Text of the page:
Thursday, 6 December 2012
Today I went to my first Women's Forum meeting at the University I work at. Until Tuesday I hadn't even known there was a Women's Forum but by the power of an Internal Communications e-mail here I was. I arrived quite nervous not knowing what to expect or even how many people would be there. Well there were about a dozen women of different ages and different professions, some Academic, others Support/Technical Staff. We even got lunch (which if you know me is a winner all the way!)
The main topic of conversation was an initiative called Athena Swann designed to help redress the inequality of women in science and technology academia. I had recently read about a study in science that showed up the gender bias as early on as the application process. I work in technology too so this was immediately of interest and although it was aimed at academic staff the actions put in place would have some reverberation over the whole University.
I plucked up the courage to inarticulately ask a question. Whilst stumbling over my point, instead of someone talking over me to say it in a better way (and therefore steal the question and answer as his own) there were supportive noises and words coming from the table to help me finish what I wanted to say. I have been at the University 12 years and that is the first time this has happened to me in any meeting. It was reassuring, without being patronising and it was great! I then noticed that throughout the meeting everyone had let everyone else speak. There had been no talking over each other, no rewording of anyone's points, no ignoring or silencing. These women were articulate, professional and knowledgeable and most of all they were respected in the room.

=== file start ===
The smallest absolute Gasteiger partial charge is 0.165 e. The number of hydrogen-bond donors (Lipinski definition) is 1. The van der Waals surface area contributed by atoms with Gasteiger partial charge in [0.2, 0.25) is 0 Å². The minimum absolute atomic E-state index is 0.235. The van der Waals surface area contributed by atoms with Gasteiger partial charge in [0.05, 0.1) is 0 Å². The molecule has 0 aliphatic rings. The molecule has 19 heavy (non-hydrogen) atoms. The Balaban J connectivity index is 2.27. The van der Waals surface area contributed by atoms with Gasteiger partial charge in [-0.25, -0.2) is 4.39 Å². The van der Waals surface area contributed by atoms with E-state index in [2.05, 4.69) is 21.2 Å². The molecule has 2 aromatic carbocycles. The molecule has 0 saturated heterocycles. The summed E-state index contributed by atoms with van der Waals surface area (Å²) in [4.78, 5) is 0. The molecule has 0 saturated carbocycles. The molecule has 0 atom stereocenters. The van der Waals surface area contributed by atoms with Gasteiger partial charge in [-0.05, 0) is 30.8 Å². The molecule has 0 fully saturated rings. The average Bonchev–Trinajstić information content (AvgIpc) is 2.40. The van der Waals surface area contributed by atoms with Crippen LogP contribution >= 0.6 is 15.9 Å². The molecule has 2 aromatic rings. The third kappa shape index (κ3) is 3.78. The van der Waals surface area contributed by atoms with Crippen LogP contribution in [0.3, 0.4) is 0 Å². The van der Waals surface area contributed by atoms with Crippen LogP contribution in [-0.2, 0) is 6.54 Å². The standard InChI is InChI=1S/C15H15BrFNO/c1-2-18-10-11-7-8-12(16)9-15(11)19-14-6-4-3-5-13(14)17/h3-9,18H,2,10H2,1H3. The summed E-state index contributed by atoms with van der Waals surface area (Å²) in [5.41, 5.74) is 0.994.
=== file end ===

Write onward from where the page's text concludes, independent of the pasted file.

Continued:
Now that could have partly been because these women are focussed on women's issues and are well aware of the studies that show how much men take over group situations and talk over women and be sensitive to letting other women be heard. It could also be that they are respectful because they don't know each other that well (although I didn't get that impression. I think a few of them had worked together a lot). But nevertheless it was a breath of fresh air and I will be attending the forum some more.
So while I was feeling the sisterly love and on a bit of a high we started talking about Reverse Mentoring as a tool within Equality and Diversity. The idea being that LGBT, women, ethnic minorities would mentor those staff less versed in issues these groups of people face. I do have an issue with the terminology (in the description in the link too) but I thought it was a great idea and again, apart from terminology so did the women in the room. My thoughts moved on to ways we could apply this in my department both within the Equality and Diversity remit and perhaps with a student/staff mentor scheme. And there are plenty of opportunities to apply it. I then thought about how I could engage the men I work with (as I work almost exclusively with men).
And I crashed down off that high and just felt like putting my head in my hands.
And now I just want to go back into that meeting room with those lovely women and remember how discussions could happen and how ideas could take shape and be implemented.